Issues: Rubber bands for elephants

Pull of the Wild

One of the most important aspects of conserving Asian elephants is managing conflict. Both elephants and people need space, and where they both claim the same space, conflict occurs.
One way of imagining the conflict dilemma that managers face is to see the elephant as a creature pulled in several directions by giant rubber bands attached to it:
  • One rubber band will pull elephants out of the forest and into agricultural fields since most of the common crops like paddy and sugarcane are also grasses selected for their nutritional value and therefore much more appetizing than wild plants in the forest.
  • Throughout Asia, rapid deforestation has isolated elephant herds within forest that are too small to sustain them. Therefore, elephants sometimes raid crops when there is insufficient food in the remaining forests.
  • Elephants are also pulled through agricultural fields or palm oil plantations if they need to cross them to get to other forests. Elephants migrate to take advantage of seasonally available food resources and will use crop fields in and around their traditional migration routes.
  • Another rubber band will pull elephants deep into the safety of undisturbed forests to give birth and raise young, but also if people chase the elephants out of agricultural fields by setting off fire crackers or try to kill the elephants for food and ivory, or even as pests.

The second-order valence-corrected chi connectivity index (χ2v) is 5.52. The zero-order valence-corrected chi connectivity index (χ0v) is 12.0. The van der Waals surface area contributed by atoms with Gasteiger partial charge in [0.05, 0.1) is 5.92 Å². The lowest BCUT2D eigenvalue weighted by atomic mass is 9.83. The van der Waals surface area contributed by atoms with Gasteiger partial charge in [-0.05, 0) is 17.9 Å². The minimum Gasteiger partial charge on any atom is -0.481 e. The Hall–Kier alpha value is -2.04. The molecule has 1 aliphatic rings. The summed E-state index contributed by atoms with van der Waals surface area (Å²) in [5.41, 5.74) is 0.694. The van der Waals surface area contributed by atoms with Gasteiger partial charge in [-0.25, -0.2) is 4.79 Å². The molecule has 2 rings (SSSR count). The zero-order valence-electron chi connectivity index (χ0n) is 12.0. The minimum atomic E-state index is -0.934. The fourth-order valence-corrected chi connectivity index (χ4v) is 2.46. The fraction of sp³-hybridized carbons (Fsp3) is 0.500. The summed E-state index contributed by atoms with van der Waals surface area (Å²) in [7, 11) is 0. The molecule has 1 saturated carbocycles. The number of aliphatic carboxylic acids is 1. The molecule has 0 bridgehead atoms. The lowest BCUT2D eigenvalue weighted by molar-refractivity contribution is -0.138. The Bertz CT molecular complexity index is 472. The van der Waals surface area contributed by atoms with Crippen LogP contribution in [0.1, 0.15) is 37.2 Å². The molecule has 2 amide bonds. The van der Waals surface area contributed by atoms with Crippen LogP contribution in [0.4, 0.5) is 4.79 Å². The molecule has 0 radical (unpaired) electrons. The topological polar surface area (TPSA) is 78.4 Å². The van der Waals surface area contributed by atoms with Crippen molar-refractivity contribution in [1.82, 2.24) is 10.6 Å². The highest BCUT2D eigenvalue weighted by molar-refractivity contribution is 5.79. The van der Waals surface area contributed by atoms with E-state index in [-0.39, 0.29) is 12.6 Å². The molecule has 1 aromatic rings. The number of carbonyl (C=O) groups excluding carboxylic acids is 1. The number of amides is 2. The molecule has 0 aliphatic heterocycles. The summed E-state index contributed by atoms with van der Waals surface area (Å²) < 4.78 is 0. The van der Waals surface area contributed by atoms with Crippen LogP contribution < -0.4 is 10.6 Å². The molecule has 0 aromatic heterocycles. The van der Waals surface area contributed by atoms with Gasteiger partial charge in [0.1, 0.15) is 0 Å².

Mapping the pachyderms needs, routes and obstacles
Part of each AREAS project is to develop a Global Information Systems (GIS) database to accurately map the important features for elephants and rhinos within the landscape. These include food resources, forest habitat, human-elephant conflicts, elephant migration routes, as well as roads and other potential barriers to elephant and rhino dispersal.

Mitigating wildlife-human conflict
Accurate maps help managers to decipher what forces are pulling at elephants, to better understand elephant behavior, and to create land-use plans that avoid situations where human and elephant interests collide. Such land-use plans benefit human enterprises by avoiding conflicts with wildlife and are critical for protecting vital habitat and resources for elephants and rhinos to survive.

Sorting out the neighbourhood for humans and elephants
AREAS is working with local authorities within priority landscapes to create land-use plans that preserve wildlife. For example, AREAS Riau is working with authorities there to create a Managed Elephant Range (MER). This MER would consist of a core areas of protected forest connected by corridors and surrounded by sustainable logging and silviculture to keep elephants within the forests and out of oil palm plantations, which they damage.

Without maps that show important wildlife areas it is not possible to come up with an effective land-use policy and without such a policy, the elephants of Riau and many other places across Asia will most likely disappear.

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